Sunday, April 20, 2014
School's out forever
Global Times | August 17, 2011 23:48
By Xuyang Jingjing
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Illegal schools opened years ago

There are an estimated 180 privately operated elementary schools for migrant children but only 50 are licensed. Most of the schools, including kindergartens, have been operating for many years and are frequently pressured by authorities who threaten to shut them down.

The leaders of the migrant schools say the city's policies are often confusing and inconsistent. In 2006 the city also launched a major crackdown on unlicensed schools and promised to transfer all kids to the public system. That plan failed as there were not enough places in the public schools to accommodate all the kids.

400,000 migrant children in Beijing

There are over 400,000 migrant children in Beijing and over 70 percent currently attend public schools, according to official statistics. The authorities say they intend to register 80 percent of migrant children in public schools over the next couple of years.

If that happens it would add an additional 40,000 students to Beijing public schools which are already operating at fullcapacity.

"They find all kinds of excuses, they just don't want to accept our kids," said Gong Weiqi, 39, from Shanxi Province. His 9-year old son attended Lüyuan School in Haidian, which was shut down last week.

The children of Beijing's migrant workers also face other social hurdles if they're lucky enough to get admitted into the city's public school system, "Even if he gets in, how is my boy going to fit in with city kids?" said Fang Lian. "They don't even dress the

Forcing migrants to leave Beijing

"It's the government's attempt at getting rid of the migrant population," said Tian Kun, a Beijing-lawyer and advocate for the rights of migrant children.

"They are targeting the kids and hoping the parents will just leave the capital."

The latest population census show Beijing has over 19 million residents and about one third are from other provinces and regions. They are being blamed for worsening traffic congestion and rising housing prices. The city has issued regulations making it harder for non Beijing permanent residents to buy a house and a car.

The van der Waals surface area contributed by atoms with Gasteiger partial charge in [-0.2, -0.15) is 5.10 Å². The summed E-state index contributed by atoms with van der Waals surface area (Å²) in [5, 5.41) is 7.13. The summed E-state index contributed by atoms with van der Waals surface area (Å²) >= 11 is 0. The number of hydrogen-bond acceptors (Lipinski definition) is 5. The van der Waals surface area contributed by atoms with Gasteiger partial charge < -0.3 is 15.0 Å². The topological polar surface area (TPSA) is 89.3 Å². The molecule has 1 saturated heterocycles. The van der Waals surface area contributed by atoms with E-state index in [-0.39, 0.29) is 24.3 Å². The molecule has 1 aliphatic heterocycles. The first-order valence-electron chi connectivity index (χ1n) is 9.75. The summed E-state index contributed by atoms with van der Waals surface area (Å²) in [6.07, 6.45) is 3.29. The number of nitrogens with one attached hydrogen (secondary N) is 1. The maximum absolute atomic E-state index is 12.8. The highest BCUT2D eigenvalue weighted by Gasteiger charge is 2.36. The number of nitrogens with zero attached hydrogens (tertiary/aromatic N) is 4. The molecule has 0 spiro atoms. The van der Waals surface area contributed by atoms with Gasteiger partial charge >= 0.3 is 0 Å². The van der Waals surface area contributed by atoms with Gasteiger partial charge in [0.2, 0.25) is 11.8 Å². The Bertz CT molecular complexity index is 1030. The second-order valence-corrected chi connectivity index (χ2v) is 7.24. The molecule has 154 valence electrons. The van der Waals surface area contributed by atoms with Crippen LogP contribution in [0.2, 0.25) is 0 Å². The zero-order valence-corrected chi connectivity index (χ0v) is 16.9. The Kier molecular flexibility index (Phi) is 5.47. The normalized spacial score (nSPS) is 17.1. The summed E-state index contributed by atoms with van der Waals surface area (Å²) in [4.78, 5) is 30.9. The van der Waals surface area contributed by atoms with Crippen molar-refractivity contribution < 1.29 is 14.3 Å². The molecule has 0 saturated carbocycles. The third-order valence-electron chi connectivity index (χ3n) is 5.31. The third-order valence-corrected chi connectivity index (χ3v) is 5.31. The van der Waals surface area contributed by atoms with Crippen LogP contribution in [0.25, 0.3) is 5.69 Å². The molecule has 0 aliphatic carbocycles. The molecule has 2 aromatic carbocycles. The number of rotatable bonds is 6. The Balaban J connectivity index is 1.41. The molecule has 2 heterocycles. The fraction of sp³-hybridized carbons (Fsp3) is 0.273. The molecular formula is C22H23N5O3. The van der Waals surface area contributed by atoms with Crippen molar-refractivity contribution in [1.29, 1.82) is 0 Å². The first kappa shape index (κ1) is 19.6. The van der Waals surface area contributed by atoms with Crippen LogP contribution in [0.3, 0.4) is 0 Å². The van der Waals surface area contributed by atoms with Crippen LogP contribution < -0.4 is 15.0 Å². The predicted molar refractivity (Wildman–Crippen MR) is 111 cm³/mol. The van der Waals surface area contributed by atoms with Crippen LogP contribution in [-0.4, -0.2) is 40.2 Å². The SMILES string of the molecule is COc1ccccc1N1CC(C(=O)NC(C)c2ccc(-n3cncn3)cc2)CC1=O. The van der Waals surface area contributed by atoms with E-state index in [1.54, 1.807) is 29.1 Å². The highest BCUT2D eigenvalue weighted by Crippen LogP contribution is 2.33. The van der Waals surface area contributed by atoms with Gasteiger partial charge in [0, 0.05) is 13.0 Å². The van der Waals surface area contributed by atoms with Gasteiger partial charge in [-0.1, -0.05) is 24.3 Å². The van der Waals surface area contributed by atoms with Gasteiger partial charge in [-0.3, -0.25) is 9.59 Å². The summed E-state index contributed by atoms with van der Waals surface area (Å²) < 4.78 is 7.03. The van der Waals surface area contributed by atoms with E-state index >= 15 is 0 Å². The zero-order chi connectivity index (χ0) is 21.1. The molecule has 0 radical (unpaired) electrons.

Many migrants have spent decades building a life in Beijing after leaving their countryside hometowns that couldn't support them and offered few opportunities for their children.

"We have a stable life here, we can't go back and start over again," said Gong the father of a 9-year-old. He and his wife have lived in Beijing for five years and own a barber shop in Haidian. They earn a decent wage of about 7,000 yuan a month.

"The closing of the schools is going to cause kids to drop out of school or force them back to their hometown without their parents," said Principal Zhang Mingrui.

An estimated 58 million children have been left in rural areas while their parents work in cities, according to a report issued by the Ministry of Civil Affairs in June.

Won't let it happen to her son

Tiger Mom Fang Lian said she won't repeat the same mistake twice. When her daughter couldn't get into a school in Beijing she had to send her back to her hometown in Anhui despite the girl's protest.

The daughter's ailing grandparents were unable to care for the girl and she soon quit her rural school and went to work inGuangdong Province. She moved in with a boy and was pregnant at 18.

Fang has disowned her daughter. "I'm not going to let the same thing happen to my son," said the protective mother.

"They shut us down, but what are they going to do with the kids? They don't have a clue how to solve the education issue," said Xie Zhenqing, principal of Hongxiong School which was forcibly demolished.

Many experts agree the government hasn't fully realized that there's the need for schools for migrant children and forcing them to shut down is only creating a larger problem. "The parents voluntarily send their kids to such schools because they don't have better options," said Jia Xijin, a professor of public policy at Tsinghua University.

Jia said the government has made a good gesture offering to include more kids in Beijing's public schools. "But clearly this hasn't happened and that's why there's a demand for these schools," she said.

Fang, the determined, anxious mother is feeling backed into a corner as she worries about her family's future in Beijing.

"Unless the policy says all out-of-towners must leave Beijing, it's just not fair. Do we deserve to starve to death?" she asked.

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